It is critical to thoroughly prepare your defence strategy, to make sure the judge hears your side of the story.
Each criminal case is different so Geoff takes a long look at what the police say you did. All cases start the same way, you speak to Geoff in detail about your situation. He will then determine whether you can raise a strong defence, or if you should plead guilty.
If you plead guilty then case preparation becomes about persuading the court to impose the most lenient sentence possible, this is called a “plea in mitigation”.
If you decide to plead not guilty then a trial date is set. At trial the court hears evidence and a decision is made as to whether you are guilty or not .
When pleading not guilty, there is a lot of case preparation and research that is required, such as:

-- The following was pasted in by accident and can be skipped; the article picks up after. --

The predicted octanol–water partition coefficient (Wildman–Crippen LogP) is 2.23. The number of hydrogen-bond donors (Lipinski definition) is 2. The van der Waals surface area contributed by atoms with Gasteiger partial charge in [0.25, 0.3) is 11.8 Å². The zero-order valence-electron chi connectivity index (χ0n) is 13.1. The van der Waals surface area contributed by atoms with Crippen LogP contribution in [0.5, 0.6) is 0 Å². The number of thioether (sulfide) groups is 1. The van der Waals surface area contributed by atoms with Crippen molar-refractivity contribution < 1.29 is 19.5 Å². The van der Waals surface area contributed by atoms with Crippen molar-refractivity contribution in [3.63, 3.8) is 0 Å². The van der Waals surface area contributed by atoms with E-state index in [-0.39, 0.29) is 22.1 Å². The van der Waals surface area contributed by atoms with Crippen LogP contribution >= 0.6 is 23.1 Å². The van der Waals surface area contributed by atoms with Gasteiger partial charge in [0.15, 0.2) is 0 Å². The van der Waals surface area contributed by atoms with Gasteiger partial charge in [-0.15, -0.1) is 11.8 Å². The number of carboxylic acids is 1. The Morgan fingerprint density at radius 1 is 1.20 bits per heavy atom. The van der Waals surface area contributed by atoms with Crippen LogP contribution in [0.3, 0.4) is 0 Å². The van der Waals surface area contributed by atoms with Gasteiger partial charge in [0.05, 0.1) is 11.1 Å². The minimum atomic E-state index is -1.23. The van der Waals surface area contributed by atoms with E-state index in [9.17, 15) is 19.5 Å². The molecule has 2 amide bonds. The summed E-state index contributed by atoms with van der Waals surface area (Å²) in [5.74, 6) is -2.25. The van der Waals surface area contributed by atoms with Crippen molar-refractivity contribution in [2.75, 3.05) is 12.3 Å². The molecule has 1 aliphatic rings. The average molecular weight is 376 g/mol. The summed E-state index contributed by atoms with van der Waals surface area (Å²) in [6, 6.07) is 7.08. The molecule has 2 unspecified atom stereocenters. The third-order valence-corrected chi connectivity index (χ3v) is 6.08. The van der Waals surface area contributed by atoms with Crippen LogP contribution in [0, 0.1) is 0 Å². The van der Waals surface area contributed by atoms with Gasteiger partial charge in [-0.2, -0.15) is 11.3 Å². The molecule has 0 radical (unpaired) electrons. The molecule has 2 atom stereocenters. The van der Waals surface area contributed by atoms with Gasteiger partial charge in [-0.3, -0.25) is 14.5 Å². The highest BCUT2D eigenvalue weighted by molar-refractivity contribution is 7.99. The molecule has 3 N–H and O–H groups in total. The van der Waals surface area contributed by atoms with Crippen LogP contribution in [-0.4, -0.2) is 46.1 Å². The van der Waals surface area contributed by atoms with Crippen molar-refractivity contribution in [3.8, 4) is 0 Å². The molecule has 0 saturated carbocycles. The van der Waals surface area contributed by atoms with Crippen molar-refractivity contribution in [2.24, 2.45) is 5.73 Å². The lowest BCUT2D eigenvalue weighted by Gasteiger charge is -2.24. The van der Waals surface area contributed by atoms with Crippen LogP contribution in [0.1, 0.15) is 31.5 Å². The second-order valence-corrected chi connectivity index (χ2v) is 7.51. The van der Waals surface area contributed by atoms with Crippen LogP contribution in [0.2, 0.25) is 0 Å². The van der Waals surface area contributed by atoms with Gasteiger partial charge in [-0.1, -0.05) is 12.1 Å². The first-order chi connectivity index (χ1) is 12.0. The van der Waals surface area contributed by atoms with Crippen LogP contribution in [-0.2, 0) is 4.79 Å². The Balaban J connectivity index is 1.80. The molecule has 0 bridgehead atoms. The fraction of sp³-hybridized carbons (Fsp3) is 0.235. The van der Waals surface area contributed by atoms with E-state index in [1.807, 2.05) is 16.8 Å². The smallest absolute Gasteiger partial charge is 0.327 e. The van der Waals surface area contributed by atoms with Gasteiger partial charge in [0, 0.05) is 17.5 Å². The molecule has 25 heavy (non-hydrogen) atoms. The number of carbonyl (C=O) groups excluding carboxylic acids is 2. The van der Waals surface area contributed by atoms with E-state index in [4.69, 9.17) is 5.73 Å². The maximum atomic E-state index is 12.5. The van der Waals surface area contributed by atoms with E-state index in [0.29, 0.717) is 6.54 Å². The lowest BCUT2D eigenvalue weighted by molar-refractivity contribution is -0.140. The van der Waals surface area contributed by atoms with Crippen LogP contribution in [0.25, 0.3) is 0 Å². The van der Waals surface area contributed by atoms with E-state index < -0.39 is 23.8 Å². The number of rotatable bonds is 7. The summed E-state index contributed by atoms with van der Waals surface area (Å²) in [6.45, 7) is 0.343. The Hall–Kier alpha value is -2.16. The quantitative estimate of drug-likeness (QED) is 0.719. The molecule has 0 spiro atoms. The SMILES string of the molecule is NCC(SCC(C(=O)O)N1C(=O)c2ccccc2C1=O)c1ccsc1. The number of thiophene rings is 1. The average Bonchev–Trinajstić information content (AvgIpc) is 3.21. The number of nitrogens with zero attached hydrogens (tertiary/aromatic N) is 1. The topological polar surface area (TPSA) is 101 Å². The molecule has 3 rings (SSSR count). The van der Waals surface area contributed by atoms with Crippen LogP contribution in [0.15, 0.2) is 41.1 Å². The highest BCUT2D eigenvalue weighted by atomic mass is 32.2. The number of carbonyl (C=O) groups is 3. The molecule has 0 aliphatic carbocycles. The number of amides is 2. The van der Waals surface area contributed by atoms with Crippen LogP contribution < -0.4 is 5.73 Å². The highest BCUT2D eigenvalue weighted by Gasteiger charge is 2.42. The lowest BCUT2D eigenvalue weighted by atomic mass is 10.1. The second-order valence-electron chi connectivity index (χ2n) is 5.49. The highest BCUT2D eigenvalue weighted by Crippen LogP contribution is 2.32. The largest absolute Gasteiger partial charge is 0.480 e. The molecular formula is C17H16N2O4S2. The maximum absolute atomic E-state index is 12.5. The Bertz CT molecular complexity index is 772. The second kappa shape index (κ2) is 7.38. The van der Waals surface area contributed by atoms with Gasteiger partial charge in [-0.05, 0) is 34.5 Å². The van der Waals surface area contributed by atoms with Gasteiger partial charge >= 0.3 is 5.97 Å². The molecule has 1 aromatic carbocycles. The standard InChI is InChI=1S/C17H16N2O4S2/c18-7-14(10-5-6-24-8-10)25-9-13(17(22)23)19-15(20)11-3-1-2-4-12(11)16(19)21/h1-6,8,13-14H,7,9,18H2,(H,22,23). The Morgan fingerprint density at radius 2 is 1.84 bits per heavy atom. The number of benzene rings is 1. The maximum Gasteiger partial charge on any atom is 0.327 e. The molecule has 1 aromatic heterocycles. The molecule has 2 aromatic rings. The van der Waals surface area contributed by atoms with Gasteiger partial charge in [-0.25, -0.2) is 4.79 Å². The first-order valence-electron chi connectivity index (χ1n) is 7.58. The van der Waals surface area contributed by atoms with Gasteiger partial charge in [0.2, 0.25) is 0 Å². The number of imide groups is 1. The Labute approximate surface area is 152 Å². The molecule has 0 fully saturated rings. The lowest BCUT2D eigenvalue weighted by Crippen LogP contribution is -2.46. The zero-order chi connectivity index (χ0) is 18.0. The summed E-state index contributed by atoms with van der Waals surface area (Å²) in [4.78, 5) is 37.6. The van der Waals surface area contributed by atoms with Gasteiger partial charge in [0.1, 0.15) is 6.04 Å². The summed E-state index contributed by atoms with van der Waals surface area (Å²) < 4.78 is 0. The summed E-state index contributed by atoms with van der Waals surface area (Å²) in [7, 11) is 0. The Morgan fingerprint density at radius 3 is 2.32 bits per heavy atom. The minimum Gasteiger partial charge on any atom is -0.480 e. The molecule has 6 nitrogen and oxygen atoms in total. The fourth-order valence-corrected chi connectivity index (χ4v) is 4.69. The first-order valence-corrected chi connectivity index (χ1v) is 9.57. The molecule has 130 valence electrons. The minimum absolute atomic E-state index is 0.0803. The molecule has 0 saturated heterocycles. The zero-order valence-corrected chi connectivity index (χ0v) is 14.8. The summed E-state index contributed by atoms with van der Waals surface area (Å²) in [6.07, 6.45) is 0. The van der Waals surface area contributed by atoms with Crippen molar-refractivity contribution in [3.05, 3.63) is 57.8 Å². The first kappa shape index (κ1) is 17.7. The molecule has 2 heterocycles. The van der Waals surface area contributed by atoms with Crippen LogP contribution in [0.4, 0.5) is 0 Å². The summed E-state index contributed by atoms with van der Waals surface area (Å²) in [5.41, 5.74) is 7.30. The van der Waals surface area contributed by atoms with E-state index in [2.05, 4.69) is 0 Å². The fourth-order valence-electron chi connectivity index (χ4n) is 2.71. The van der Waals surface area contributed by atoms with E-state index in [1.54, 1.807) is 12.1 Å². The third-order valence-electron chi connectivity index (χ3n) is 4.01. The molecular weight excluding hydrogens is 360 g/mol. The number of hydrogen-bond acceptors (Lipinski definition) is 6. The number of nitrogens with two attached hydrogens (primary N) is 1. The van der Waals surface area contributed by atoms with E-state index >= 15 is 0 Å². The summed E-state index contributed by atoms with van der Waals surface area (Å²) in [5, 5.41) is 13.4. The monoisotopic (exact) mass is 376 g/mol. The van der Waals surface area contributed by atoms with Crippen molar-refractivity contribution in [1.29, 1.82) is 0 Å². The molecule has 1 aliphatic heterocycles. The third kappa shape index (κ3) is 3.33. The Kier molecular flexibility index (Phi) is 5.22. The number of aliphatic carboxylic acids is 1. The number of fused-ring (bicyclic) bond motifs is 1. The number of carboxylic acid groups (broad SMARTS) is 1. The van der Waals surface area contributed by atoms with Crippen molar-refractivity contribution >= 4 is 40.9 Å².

- read over large volumes of documents related to your case;
- apply to have the charges withdrawn or changed to a lesser charge;
- find out what the police say you did;
- obtain all the important documents from the police and prosecution;
- consider your defence strategy e.g. self defence, provocation, necessity, etc;
- research the relevant case law and criminal law legislation;
- investigate the evidence presented by the prosecution;
- find evidence to support your defence;
- collect witness statements that support your version of events;
- hire expert witnesses or investigators to make the prosecution’s case less credible;
The prosecution bears the burden of proof, you can only be found guilty if the jury (or judge) is convinced of your guilt “beyond a reasonable doubt.” So the focus of any good defence strategy is to cast doubt on whether or not you committed the crime.
- ‘Pleading not guilty in the Magistrates Court’, retrieved February 15 2016, http://www.legalaid.wa.gov.au/InformationAboutTheLaw/crime/appearing/Pages/PleadingNotGuilty.aspx ,